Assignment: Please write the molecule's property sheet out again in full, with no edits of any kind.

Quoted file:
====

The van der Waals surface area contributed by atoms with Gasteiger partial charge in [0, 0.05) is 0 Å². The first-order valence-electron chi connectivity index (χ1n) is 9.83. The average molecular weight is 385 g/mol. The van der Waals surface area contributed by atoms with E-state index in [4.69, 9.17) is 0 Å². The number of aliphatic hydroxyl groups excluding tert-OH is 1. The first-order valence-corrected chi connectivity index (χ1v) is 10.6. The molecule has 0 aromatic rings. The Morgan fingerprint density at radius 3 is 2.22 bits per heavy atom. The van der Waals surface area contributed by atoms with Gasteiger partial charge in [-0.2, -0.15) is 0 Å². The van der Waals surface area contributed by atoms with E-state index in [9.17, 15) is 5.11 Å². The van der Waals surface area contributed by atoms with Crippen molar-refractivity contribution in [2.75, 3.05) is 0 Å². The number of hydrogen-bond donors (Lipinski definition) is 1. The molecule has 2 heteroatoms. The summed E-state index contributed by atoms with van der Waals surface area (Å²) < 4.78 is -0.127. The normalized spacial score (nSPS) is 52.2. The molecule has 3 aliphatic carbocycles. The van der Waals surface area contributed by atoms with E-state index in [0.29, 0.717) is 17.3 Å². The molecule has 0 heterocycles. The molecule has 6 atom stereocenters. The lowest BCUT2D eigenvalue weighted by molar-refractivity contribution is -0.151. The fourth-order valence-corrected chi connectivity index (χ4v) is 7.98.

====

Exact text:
The van der Waals surface area contributed by atoms with Gasteiger partial charge in [0, 0.05) is 0 Å². The first-order valence-electron chi connectivity index (χ1n) is 9.83. The average molecular weight is 385 g/mol. The van der Waals surface area contributed by atoms with E-state index in [4.69, 9.17) is 0 Å². The number of aliphatic hydroxyl groups excluding tert-OH is 1. The first-order valence-corrected chi connectivity index (χ1v) is 10.6. The molecule has 0 aromatic rings. The Morgan fingerprint density at radius 3 is 2.22 bits per heavy atom. The van der Waals surface area contributed by atoms with Gasteiger partial charge in [-0.2, -0.15) is 0 Å². The van der Waals surface area contributed by atoms with E-state index in [9.17, 15) is 5.11 Å². The van der Waals surface area contributed by atoms with Crippen molar-refractivity contribution in [2.75, 3.05) is 0 Å². The number of hydrogen-bond donors (Lipinski definition) is 1. The molecule has 2 heteroatoms. The summed E-state index contributed by atoms with van der Waals surface area (Å²) < 4.78 is -0.127. The normalized spacial score (nSPS) is 52.2. The molecule has 3 aliphatic carbocycles. The van der Waals surface area contributed by atoms with E-state index in [0.29, 0.717) is 17.3 Å². The molecule has 0 heterocycles. The molecule has 6 atom stereocenters. The lowest BCUT2D eigenvalue weighted by molar-refractivity contribution is -0.151. The fourth-order valence-corrected chi connectivity index (χ4v) is 7.98.